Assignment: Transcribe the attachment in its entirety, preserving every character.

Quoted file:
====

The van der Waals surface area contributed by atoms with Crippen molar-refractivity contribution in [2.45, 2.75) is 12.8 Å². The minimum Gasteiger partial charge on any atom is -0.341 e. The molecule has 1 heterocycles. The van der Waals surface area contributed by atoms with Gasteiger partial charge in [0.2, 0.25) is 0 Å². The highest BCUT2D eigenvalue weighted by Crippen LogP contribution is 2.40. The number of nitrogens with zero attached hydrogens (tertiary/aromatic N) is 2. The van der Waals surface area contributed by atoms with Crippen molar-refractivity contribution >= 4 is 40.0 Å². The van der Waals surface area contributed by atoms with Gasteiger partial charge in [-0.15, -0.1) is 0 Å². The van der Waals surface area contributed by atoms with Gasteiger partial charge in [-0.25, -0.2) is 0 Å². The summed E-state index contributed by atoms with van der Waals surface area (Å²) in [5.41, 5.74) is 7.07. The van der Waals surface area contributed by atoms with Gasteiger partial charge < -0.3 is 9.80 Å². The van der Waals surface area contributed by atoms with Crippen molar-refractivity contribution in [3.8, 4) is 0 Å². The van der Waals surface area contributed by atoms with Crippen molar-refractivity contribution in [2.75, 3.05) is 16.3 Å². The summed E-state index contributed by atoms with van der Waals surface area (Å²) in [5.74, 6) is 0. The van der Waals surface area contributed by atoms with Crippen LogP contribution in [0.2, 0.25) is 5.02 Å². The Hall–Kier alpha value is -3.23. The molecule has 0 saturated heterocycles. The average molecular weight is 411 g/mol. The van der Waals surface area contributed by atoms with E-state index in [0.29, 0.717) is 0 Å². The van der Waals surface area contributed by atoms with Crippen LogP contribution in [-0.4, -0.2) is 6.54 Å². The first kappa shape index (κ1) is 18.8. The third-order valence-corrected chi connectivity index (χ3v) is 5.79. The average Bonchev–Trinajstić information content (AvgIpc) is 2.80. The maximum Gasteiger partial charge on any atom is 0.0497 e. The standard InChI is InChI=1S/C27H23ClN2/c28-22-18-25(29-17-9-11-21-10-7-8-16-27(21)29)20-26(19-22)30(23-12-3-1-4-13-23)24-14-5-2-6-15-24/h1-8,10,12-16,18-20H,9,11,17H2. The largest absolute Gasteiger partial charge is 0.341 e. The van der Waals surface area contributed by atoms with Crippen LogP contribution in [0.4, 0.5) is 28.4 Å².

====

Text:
The van der Waals surface area contributed by atoms with Crippen molar-refractivity contribution in [2.45, 2.75) is 12.8 Å². The minimum Gasteiger partial charge on any atom is -0.341 e. The molecule has 1 heterocycles. The van der Waals surface area contributed by atoms with Gasteiger partial charge in [0.2, 0.25) is 0 Å². The highest BCUT2D eigenvalue weighted by Crippen LogP contribution is 2.40. The number of nitrogens with zero attached hydrogens (tertiary/aromatic N) is 2. The van der Waals surface area contributed by atoms with Crippen molar-refractivity contribution >= 4 is 40.0 Å². The van der Waals surface area contributed by atoms with Gasteiger partial charge in [-0.15, -0.1) is 0 Å². The van der Waals surface area contributed by atoms with Gasteiger partial charge in [-0.25, -0.2) is 0 Å². The summed E-state index contributed by atoms with van der Waals surface area (Å²) in [5.41, 5.74) is 7.07. The van der Waals surface area contributed by atoms with Gasteiger partial charge < -0.3 is 9.80 Å². The van der Waals surface area contributed by atoms with Crippen molar-refractivity contribution in [3.8, 4) is 0 Å². The van der Waals surface area contributed by atoms with Crippen molar-refractivity contribution in [2.75, 3.05) is 16.3 Å². The summed E-state index contributed by atoms with van der Waals surface area (Å²) in [5.74, 6) is 0. The van der Waals surface area contributed by atoms with Crippen LogP contribution in [0.2, 0.25) is 5.02 Å². The Hall–Kier alpha value is -3.23. The molecule has 0 saturated heterocycles. The average molecular weight is 411 g/mol. The van der Waals surface area contributed by atoms with E-state index in [0.29, 0.717) is 0 Å². The van der Waals surface area contributed by atoms with Crippen LogP contribution in [-0.4, -0.2) is 6.54 Å². The first kappa shape index (κ1) is 18.8. The third-order valence-corrected chi connectivity index (χ3v) is 5.79. The average Bonchev–Trinajstić information content (AvgIpc) is 2.80. The maximum Gasteiger partial charge on any atom is 0.0497 e. The standard InChI is InChI=1S/C27H23ClN2/c28-22-18-25(29-17-9-11-21-10-7-8-16-27(21)29)20-26(19-22)30(23-12-3-1-4-13-23)24-14-5-2-6-15-24/h1-8,10,12-16,18-20H,9,11,17H2. The largest absolute Gasteiger partial charge is 0.341 e. The van der Waals surface area contributed by atoms with Crippen LogP contribution in [0.4, 0.5) is 28.4 Å².